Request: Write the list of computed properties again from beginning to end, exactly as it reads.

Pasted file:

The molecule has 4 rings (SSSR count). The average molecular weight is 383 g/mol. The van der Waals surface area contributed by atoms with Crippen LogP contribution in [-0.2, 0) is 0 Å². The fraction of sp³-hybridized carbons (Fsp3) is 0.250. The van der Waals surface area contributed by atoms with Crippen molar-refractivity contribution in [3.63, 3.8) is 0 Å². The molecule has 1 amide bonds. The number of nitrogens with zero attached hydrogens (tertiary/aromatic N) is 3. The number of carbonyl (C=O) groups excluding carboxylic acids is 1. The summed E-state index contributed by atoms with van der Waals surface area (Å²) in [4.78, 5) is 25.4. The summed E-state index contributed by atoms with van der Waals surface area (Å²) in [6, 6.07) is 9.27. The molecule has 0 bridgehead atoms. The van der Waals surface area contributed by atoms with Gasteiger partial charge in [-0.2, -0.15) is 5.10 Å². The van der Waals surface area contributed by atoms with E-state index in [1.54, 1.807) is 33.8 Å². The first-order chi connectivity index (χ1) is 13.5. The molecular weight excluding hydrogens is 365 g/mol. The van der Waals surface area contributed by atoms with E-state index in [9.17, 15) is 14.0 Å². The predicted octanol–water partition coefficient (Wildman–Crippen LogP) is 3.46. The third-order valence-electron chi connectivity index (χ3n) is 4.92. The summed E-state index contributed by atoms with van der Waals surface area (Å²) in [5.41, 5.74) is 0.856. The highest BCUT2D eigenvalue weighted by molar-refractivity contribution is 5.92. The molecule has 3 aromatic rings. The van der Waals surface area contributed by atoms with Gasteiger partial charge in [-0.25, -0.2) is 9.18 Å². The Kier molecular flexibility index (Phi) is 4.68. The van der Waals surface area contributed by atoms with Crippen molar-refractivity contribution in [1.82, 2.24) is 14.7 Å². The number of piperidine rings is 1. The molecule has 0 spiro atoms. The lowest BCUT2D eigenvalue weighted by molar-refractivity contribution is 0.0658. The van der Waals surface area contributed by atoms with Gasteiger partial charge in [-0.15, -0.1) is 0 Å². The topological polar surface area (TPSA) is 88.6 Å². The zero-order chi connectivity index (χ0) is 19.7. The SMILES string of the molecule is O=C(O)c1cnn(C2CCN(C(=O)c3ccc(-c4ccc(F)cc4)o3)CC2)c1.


The molecule has 4 rings (SSSR count). The average molecular weight is 383 g/mol. The van der Waals surface area contributed by atoms with Crippen LogP contribution in [-0.2, 0) is 0 Å². The fraction of sp³-hybridized carbons (Fsp3) is 0.250. The van der Waals surface area contributed by atoms with Crippen molar-refractivity contribution in [3.63, 3.8) is 0 Å². The molecule has 1 amide bonds. The number of nitrogens with zero attached hydrogens (tertiary/aromatic N) is 3. The number of carbonyl (C=O) groups excluding carboxylic acids is 1. The summed E-state index contributed by atoms with van der Waals surface area (Å²) in [4.78, 5) is 25.4. The summed E-state index contributed by atoms with van der Waals surface area (Å²) in [6, 6.07) is 9.27. The molecule has 0 bridgehead atoms. The van der Waals surface area contributed by atoms with Gasteiger partial charge in [-0.2, -0.15) is 5.10 Å². The van der Waals surface area contributed by atoms with E-state index in [1.54, 1.807) is 33.8 Å². The first-order chi connectivity index (χ1) is 13.5. The molecular weight excluding hydrogens is 365 g/mol. The van der Waals surface area contributed by atoms with E-state index in [9.17, 15) is 14.0 Å². The predicted octanol–water partition coefficient (Wildman–Crippen LogP) is 3.46. The third-order valence-electron chi connectivity index (χ3n) is 4.92. The summed E-state index contributed by atoms with van der Waals surface area (Å²) in [5.41, 5.74) is 0.856. The highest BCUT2D eigenvalue weighted by molar-refractivity contribution is 5.92. The molecule has 3 aromatic rings. The van der Waals surface area contributed by atoms with Gasteiger partial charge in [-0.25, -0.2) is 9.18 Å². The Kier molecular flexibility index (Phi) is 4.68. The van der Waals surface area contributed by atoms with Crippen molar-refractivity contribution in [1.82, 2.24) is 14.7 Å². The number of piperidine rings is 1. The molecule has 0 spiro atoms. The lowest BCUT2D eigenvalue weighted by molar-refractivity contribution is 0.0658. The van der Waals surface area contributed by atoms with Gasteiger partial charge in [-0.15, -0.1) is 0 Å². The topological polar surface area (TPSA) is 88.6 Å². The zero-order chi connectivity index (χ0) is 19.7. The SMILES string of the molecule is O=C(O)c1cnn(C2CCN(C(=O)c3ccc(-c4ccc(F)cc4)o3)CC2)c1.